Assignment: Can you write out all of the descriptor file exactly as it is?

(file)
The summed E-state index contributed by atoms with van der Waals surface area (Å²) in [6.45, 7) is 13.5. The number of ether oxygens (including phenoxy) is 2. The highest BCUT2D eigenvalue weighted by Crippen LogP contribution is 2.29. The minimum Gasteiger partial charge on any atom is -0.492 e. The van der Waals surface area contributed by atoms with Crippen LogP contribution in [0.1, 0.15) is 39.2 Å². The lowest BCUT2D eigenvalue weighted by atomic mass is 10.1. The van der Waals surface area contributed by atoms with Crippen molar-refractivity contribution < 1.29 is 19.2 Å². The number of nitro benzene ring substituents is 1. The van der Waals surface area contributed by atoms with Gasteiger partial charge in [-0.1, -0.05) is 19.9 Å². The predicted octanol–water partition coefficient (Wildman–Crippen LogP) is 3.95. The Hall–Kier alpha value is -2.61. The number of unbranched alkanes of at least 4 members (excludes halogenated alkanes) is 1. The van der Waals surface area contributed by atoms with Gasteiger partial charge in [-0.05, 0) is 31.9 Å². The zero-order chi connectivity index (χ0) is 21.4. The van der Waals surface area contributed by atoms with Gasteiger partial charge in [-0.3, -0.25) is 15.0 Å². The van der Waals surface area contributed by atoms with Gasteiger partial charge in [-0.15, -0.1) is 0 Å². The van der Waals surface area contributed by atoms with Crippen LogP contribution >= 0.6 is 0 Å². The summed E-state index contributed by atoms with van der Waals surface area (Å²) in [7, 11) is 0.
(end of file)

The summed E-state index contributed by atoms with van der Waals surface area (Å²) in [6.45, 7) is 13.5. The number of ether oxygens (including phenoxy) is 2. The highest BCUT2D eigenvalue weighted by Crippen LogP contribution is 2.29. The minimum Gasteiger partial charge on any atom is -0.492 e. The van der Waals surface area contributed by atoms with Crippen LogP contribution in [0.1, 0.15) is 39.2 Å². The lowest BCUT2D eigenvalue weighted by atomic mass is 10.1. The van der Waals surface area contributed by atoms with Crippen molar-refractivity contribution < 1.29 is 19.2 Å². The number of nitro benzene ring substituents is 1. The van der Waals surface area contributed by atoms with Gasteiger partial charge in [-0.1, -0.05) is 19.9 Å². The predicted octanol–water partition coefficient (Wildman–Crippen LogP) is 3.95. The Hall–Kier alpha value is -2.61. The number of unbranched alkanes of at least 4 members (excludes halogenated alkanes) is 1. The van der Waals surface area contributed by atoms with Gasteiger partial charge in [-0.05, 0) is 31.9 Å². The zero-order chi connectivity index (χ0) is 21.4. The van der Waals surface area contributed by atoms with Gasteiger partial charge in [-0.3, -0.25) is 15.0 Å². The van der Waals surface area contributed by atoms with Gasteiger partial charge in [-0.15, -0.1) is 0 Å². The van der Waals surface area contributed by atoms with Crippen LogP contribution >= 0.6 is 0 Å². The summed E-state index contributed by atoms with van der Waals surface area (Å²) in [7, 11) is 0.